When I was still a young homemaker, I discovered local cookbooks.
Church groups, school fundraisers and everyone else who decided it would be nice to put a bunch of their favorite recipes into a real, bound book would gather them up and send them off to a company that did just that.
Even now, it isn't uncommon to find plastic ring-bound cookbooks from the Polish-American community, the local firefighters auxiliary or any local church. If you travel, you can even find these cookbooks offered for sale in out-of-the-way diners and souvenir shops. A few of mine even came from yard sales.
Tribune Chronicle photos / Kathleen Evanoff
Breakfast strata is a family favorite that came from the United Methodist Women of Newton Falls cookbook. It’s good for guests and holiday breakfasts, and can be mixed the night before to pop in the oven in the morning.
It is in these cookbooks we can find the best recipes. They are the best because they weren't created in a test kitchen by experts. They were devised and revised in someone's home and the recipe was likely fed to their family. The recipes made it into the cookbooks because they were used over and over. The recipes were saved for family picnics, potluck dinners and some even became family comfort food. They were shared among friends and family. They made it into the books because they were the favorites.
It was in such a cookbook where one of my keepers was discovered: breakfast strata. There are plenty of strata recipes on the Internet, and I've tried a few, but this recipe, from the United Methodist Women of Newton Falls, is the best I've ever had. I've made it for holiday breakfasts when everyone is sleeping in and I'm the only one awake early enough in the morning to pop it into the oven. I've made it for out-of-town friends and have shared the recipe more than once. One out-of-town friend asked for the recipe after spending a few days with us, and now it's a holiday breakfast tradition in her family.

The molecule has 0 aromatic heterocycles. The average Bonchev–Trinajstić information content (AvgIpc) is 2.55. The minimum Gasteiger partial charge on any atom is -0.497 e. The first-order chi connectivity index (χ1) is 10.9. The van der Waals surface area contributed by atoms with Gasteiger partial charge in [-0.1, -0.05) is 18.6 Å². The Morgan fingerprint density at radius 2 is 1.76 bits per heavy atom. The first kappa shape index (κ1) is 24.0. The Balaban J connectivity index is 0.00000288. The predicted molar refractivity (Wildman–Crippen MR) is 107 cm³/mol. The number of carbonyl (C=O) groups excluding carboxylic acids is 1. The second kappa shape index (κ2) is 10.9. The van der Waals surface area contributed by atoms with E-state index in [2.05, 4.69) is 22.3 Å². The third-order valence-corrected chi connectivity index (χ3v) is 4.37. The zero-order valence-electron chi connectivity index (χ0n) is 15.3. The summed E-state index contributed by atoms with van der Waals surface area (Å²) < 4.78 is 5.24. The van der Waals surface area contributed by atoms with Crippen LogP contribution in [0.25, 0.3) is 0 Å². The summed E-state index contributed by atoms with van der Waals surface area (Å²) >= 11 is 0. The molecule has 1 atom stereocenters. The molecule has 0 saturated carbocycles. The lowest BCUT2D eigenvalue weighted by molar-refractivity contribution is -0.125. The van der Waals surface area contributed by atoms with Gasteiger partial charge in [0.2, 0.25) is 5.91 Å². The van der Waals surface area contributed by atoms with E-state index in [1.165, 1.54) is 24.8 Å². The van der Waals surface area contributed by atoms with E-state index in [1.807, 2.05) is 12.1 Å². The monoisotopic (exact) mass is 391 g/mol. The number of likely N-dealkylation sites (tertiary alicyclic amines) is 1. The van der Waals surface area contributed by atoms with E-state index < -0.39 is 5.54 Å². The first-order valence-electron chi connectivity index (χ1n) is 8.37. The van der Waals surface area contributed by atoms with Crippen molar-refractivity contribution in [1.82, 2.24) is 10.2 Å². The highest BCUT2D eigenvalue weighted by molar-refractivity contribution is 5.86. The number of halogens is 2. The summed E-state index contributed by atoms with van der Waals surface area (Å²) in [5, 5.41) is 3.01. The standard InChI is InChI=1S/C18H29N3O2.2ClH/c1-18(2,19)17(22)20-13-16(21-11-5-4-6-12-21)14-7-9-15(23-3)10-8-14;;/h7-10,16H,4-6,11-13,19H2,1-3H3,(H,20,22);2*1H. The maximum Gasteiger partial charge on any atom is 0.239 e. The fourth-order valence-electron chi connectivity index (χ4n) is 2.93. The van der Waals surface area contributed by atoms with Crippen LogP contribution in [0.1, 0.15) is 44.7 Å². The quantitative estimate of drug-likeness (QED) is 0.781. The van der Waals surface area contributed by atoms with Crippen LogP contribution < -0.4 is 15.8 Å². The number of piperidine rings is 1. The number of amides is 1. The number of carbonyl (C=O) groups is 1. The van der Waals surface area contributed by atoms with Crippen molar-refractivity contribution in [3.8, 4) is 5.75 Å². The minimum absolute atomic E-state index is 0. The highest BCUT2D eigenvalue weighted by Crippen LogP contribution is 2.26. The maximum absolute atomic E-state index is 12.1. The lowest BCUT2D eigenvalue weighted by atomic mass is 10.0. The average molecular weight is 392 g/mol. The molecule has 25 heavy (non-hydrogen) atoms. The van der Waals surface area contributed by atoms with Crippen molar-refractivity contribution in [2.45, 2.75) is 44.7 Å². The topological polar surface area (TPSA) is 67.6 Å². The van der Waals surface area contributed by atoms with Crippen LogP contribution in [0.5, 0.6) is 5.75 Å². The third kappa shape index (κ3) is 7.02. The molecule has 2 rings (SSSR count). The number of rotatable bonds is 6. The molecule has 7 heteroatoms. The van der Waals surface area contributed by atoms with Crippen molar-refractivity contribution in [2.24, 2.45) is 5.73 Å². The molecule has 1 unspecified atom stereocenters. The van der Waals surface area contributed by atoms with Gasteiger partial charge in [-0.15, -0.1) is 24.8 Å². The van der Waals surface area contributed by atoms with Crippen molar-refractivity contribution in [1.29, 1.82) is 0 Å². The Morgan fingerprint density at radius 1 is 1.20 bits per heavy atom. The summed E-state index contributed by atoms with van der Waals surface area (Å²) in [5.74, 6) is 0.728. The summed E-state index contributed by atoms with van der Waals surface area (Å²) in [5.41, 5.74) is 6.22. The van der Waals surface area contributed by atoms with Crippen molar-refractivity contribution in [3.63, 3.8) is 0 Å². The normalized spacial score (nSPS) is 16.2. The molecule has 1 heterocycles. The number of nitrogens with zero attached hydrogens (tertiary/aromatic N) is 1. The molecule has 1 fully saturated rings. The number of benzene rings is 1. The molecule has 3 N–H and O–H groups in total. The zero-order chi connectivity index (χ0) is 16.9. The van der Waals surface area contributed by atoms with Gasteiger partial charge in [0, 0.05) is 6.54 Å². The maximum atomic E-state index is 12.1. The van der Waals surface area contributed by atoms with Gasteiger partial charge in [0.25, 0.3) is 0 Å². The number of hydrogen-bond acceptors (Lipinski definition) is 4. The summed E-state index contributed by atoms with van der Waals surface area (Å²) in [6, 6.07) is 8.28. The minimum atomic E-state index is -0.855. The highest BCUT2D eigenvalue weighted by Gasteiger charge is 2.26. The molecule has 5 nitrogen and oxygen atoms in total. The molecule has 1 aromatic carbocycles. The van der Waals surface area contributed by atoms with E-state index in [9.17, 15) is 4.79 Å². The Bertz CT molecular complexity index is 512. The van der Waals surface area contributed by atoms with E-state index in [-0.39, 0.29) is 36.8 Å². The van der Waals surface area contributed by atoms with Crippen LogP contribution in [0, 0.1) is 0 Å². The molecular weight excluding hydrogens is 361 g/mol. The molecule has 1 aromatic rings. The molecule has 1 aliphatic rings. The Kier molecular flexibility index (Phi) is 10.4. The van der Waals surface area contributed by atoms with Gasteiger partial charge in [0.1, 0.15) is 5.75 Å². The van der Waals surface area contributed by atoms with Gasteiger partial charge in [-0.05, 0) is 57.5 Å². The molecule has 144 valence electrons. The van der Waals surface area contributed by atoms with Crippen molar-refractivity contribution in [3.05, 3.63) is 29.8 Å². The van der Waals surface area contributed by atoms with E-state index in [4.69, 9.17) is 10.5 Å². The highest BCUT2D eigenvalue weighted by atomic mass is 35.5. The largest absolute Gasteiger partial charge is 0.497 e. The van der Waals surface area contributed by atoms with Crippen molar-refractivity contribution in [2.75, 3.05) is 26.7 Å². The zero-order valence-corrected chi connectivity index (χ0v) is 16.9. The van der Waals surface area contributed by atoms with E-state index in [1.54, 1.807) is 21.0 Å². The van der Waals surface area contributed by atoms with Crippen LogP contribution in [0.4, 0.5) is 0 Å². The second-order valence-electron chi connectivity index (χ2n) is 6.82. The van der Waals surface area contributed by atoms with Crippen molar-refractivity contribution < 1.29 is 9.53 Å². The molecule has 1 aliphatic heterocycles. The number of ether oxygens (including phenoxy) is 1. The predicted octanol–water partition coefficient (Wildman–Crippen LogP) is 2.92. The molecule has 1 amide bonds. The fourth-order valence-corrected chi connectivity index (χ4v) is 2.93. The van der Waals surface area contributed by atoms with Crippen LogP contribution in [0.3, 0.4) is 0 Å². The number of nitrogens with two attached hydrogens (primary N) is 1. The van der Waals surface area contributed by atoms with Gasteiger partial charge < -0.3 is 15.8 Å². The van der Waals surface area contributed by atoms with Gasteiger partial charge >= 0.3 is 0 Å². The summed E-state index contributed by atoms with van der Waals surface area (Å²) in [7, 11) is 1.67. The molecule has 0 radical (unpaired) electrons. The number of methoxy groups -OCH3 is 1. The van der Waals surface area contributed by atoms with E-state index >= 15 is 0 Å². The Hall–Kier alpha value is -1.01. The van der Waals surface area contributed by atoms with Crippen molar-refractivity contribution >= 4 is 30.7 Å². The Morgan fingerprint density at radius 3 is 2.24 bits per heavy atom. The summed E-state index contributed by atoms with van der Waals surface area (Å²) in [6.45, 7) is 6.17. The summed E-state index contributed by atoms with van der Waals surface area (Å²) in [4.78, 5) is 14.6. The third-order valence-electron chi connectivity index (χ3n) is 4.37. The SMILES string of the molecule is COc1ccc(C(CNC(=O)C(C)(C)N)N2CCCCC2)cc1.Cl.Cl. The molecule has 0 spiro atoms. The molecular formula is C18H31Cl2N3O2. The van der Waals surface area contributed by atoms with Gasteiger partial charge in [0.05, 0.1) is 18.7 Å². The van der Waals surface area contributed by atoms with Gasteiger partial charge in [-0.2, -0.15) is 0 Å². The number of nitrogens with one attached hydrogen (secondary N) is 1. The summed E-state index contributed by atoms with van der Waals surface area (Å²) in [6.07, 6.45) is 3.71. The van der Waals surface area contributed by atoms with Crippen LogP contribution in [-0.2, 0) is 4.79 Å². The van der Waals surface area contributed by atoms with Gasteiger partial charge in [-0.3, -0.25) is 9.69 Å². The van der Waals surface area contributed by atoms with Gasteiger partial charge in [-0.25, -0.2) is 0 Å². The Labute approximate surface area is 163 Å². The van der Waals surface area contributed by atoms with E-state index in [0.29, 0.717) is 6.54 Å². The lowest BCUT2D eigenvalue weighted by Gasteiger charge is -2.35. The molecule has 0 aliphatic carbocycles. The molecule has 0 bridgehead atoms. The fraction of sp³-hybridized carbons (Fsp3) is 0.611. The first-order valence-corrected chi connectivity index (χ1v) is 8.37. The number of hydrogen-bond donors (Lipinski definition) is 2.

The ingredients are simple: eggs, milk, ham, broccoli, bread and shredded cheese.
10 pieces bread
3 cups milk
2 cups ham, cubed (If using sausage, brown it first)
2 tablespoons melted butter
2 cups shredded cheddar cheese
1 package frozen broccoli, thawed and drained
Place bread in a 9- by 13-inch greased pan. In a large bowl, lightly beat the eggs and add the rest of the ingredients. Pour the mixture over the bread in the baking dish. Cover with aluminum foil and refrigerate eight hours or overnight.
Bake covered at 350 degrees for 90 minutes, or until a knife inserted in the center comes out clean. Take the cover off the last 20 minutes of cooking. Let set 10 minutes before cutting.
The method is simple. Cube or tear the bread into pieces, mix in the rest of the ingredients and pour it over the bread.
Breakfast is served in one dish. Accompany it with some fresh fruit and you have a complete meal without leaving behind a sink filled with dirty pots and pans. And to make it even easier, it is all put together the night before, refrigerated overnight so the luscious custard can soak into the bread, and simply popped into the oven the next morning.
By the time everyone is awake, it is ready to serve.
I like to use a flavorful bread, such as an egg bread, potato, Italian or French. Some cooks will tear the bread into pieces, but I like to cut it into evenly shaped cubes. Others will simply layer the bread in the bottom of the freezer-to-oven-proof baking dish.
You also can change up the ingredients if you like, eliminating the broccoli for those vegetable haters or using sausage instead of ham.
To lighten the meal, use low-fat cheese and replace half the eggs with an egg substitute.
The recipe makes a lot, but it freezes well and reheats wonderfully in the microwave.